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Learn virtualbox via source code

PostPosted: 13. Mar 2019, 19:24
by white hat
I want to learn about virtual box by reading its source code, Purpose to increase the level of C ++ programming. But the source code of virtualbox is too big, there are too many files. So I don't know where to start reading from. Can you guide the reading process so that it is easy to understand?
Thank you

Re: read source code

PostPosted: 13. Mar 2019, 19:27
by mpack
Are you asking that someone writes you a guide to the source code? I wouldn't hold my breath waiting for that to happen!

Besides, working out the structure of the build folders is part of the learning process. And I dare say that even some of the devs don't know what's in every nook and cranny. Look for comments in the source code and header files for clues as to what purpose each module serves, I think that's the only guidance you're going to get, that and the folder names which I think are quite easy to understand.

If you don't understand C++ then perhaps you'd do better to start with a smaller project first - Github should be bursting at the seams with suitable small projects that would interest you.

Re: Learn virtualbox via source code

PostPosted: 14. Mar 2019, 16:57
by socratis
If you manage to get the source code built, one of the "key" commands is
Code: Select all   Expand viewCollapse view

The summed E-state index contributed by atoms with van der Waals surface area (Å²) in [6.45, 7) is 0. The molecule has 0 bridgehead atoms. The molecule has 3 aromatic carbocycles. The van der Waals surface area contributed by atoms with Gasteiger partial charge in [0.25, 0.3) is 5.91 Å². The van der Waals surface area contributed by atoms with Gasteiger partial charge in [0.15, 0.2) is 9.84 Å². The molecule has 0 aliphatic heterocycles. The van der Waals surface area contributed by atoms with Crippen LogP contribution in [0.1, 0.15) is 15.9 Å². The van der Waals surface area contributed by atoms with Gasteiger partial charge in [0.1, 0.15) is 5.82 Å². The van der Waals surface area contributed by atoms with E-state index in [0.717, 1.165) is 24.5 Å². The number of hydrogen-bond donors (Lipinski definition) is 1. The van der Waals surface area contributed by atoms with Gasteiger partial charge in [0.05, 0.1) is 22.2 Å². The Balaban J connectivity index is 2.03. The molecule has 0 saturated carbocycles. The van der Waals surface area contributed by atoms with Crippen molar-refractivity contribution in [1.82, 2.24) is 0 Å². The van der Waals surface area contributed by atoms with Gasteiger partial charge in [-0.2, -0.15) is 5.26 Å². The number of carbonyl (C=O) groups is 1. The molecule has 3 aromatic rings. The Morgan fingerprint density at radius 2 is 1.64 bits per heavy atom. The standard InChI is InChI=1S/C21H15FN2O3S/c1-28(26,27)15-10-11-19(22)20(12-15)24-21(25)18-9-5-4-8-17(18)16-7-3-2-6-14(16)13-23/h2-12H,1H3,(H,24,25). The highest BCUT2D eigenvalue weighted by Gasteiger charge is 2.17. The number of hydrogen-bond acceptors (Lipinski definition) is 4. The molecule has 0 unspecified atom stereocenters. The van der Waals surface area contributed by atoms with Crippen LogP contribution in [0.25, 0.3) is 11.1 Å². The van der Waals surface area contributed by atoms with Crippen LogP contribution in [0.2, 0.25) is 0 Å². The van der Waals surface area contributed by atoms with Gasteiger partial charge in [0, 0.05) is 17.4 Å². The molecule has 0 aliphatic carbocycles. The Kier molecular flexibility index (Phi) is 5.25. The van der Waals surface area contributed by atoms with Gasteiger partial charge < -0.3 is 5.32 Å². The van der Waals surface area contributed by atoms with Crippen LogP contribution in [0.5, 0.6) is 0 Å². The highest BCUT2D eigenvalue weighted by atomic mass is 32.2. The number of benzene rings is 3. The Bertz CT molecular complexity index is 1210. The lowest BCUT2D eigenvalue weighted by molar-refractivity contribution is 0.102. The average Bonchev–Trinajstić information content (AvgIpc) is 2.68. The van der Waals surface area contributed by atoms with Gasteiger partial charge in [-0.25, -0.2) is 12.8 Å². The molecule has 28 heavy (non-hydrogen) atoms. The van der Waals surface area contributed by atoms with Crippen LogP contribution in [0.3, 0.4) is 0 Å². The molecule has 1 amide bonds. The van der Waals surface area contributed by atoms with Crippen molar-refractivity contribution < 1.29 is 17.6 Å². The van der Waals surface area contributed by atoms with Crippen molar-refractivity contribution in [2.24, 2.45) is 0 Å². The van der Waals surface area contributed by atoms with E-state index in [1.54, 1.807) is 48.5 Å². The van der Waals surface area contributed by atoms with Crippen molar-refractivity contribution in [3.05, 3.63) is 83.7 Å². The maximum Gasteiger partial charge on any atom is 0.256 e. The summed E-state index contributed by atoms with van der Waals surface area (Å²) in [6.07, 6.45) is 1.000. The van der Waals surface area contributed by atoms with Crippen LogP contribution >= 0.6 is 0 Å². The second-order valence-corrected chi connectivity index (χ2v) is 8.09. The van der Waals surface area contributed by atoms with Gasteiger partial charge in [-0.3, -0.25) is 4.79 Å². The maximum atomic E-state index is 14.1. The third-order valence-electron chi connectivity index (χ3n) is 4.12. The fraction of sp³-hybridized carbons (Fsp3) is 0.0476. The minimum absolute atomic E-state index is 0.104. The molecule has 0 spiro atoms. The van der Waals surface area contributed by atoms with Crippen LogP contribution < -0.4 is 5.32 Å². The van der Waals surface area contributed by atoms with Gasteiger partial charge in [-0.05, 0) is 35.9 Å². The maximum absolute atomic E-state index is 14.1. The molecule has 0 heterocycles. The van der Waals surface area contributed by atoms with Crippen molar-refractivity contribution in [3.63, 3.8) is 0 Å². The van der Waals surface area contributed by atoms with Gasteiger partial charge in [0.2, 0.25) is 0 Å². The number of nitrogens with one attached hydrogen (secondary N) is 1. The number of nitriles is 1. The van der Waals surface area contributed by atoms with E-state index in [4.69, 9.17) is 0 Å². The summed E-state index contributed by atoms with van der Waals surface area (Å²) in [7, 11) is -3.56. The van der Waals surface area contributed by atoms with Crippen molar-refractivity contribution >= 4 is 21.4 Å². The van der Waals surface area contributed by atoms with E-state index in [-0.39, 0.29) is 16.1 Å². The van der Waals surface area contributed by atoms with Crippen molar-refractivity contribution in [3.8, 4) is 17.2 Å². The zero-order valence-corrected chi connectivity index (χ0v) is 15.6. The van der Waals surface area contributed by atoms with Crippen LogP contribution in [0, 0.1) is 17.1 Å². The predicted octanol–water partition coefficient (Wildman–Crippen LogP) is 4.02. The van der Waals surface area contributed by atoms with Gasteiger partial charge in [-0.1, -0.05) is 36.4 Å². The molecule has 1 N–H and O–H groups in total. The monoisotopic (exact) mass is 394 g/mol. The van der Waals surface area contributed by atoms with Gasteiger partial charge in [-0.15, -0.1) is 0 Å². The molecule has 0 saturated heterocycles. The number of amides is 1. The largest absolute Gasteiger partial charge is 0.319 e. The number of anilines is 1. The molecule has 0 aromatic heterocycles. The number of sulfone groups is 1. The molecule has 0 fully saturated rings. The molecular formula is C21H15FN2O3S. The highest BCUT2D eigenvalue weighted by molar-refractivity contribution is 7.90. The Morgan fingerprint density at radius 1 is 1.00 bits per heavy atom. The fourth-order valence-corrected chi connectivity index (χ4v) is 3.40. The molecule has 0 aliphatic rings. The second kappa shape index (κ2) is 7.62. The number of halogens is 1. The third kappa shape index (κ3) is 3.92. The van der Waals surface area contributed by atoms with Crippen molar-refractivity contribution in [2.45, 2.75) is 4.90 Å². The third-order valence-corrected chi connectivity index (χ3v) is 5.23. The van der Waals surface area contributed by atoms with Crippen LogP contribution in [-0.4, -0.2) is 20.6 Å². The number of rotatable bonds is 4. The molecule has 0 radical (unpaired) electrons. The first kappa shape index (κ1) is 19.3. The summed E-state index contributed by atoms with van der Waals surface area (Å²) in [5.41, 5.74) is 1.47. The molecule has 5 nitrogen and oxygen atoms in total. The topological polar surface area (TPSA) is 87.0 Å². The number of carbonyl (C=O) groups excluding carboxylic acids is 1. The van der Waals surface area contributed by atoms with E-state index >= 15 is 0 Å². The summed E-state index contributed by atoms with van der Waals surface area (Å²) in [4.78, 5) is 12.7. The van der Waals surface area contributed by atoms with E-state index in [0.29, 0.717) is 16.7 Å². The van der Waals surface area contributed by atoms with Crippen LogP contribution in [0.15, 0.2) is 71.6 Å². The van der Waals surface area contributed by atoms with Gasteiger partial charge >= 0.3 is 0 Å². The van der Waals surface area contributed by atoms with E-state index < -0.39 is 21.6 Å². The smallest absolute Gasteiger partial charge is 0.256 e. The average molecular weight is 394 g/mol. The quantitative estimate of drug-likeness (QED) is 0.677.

kmk docs

There's a lot of reading there...

Re: Learn virtualbox via source code

PostPosted: 15. Mar 2019, 08:17
by Yurii.Ch
I will also add to Socratis answer, surprisingly a lot of information about the project structure could be found in Virtualbox User Guide, which you can download by the link (current version 6.0.4): ... Manual.pdf

I'm talking about the Chapter 10, Technical Background, and especially 10.2, Oracle VM VirtualBox Executables and Components.
You can find there list of the product components, and then find it in the source tree by simple text search, because Virtualbox source code at least structured very well. You also can find a lot about components and code structure from the Makefile.kmk, located in the project root directory.

You can read just Chapter 10, however, if you're going to contribute into Virtualbox OSE, or use it as a part of your opensource solution, you'd better read all the User Guide, it has tons of useful information about Virtualbox and virtualization technology itself.

If you're interested in contributing to the project, you can contact me personally, I have some experience in using it and our team has open positions for people with Virtualbox contributing experience.